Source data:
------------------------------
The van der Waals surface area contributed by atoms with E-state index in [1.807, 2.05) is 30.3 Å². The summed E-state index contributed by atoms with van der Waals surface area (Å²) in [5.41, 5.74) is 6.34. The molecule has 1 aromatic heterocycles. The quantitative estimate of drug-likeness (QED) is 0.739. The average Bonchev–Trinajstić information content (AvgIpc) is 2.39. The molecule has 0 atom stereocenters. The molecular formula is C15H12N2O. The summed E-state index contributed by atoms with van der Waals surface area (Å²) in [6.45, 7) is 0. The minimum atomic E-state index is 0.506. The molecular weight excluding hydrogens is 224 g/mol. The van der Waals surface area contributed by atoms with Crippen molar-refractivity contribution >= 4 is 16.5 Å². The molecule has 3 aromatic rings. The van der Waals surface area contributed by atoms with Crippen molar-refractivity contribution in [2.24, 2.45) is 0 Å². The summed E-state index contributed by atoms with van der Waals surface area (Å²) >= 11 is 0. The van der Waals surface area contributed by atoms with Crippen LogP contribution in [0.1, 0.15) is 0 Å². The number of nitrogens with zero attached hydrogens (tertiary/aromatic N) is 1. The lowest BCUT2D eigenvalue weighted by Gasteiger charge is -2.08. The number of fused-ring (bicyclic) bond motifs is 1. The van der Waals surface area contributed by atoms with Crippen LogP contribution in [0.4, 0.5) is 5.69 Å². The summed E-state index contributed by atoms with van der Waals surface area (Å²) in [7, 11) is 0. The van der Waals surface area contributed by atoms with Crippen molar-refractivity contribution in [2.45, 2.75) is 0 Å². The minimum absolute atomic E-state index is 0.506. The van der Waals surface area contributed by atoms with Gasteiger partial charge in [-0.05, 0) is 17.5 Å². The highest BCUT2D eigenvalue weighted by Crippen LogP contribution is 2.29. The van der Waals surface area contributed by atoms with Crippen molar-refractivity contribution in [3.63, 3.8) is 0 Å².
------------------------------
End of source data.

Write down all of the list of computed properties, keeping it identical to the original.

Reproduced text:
The van der Waals surface area contributed by atoms with E-state index in [1.807, 2.05) is 30.3 Å². The summed E-state index contributed by atoms with van der Waals surface area (Å²) in [5.41, 5.74) is 6.34. The molecule has 1 aromatic heterocycles. The quantitative estimate of drug-likeness (QED) is 0.739. The average Bonchev–Trinajstić information content (AvgIpc) is 2.39. The molecule has 0 atom stereocenters. The molecular formula is C15H12N2O. The summed E-state index contributed by atoms with van der Waals surface area (Å²) in [6.45, 7) is 0. The minimum atomic E-state index is 0.506. The molecular weight excluding hydrogens is 224 g/mol. The van der Waals surface area contributed by atoms with Crippen molar-refractivity contribution >= 4 is 16.5 Å². The molecule has 3 aromatic rings. The van der Waals surface area contributed by atoms with Crippen molar-refractivity contribution in [2.24, 2.45) is 0 Å². The summed E-state index contributed by atoms with van der Waals surface area (Å²) >= 11 is 0. The van der Waals surface area contributed by atoms with Crippen LogP contribution in [0.1, 0.15) is 0 Å². The number of nitrogens with zero attached hydrogens (tertiary/aromatic N) is 1. The lowest BCUT2D eigenvalue weighted by Gasteiger charge is -2.08. The number of fused-ring (bicyclic) bond motifs is 1. The van der Waals surface area contributed by atoms with Crippen LogP contribution in [0.4, 0.5) is 5.69 Å². The summed E-state index contributed by atoms with van der Waals surface area (Å²) in [7, 11) is 0. The van der Waals surface area contributed by atoms with Crippen molar-refractivity contribution in [2.45, 2.75) is 0 Å². The minimum absolute atomic E-state index is 0.506. The van der Waals surface area contributed by atoms with Gasteiger partial charge in [-0.05, 0) is 17.5 Å². The highest BCUT2D eigenvalue weighted by Crippen LogP contribution is 2.29. The van der Waals surface area contributed by atoms with Crippen molar-refractivity contribution in [3.63, 3.8) is 0 Å².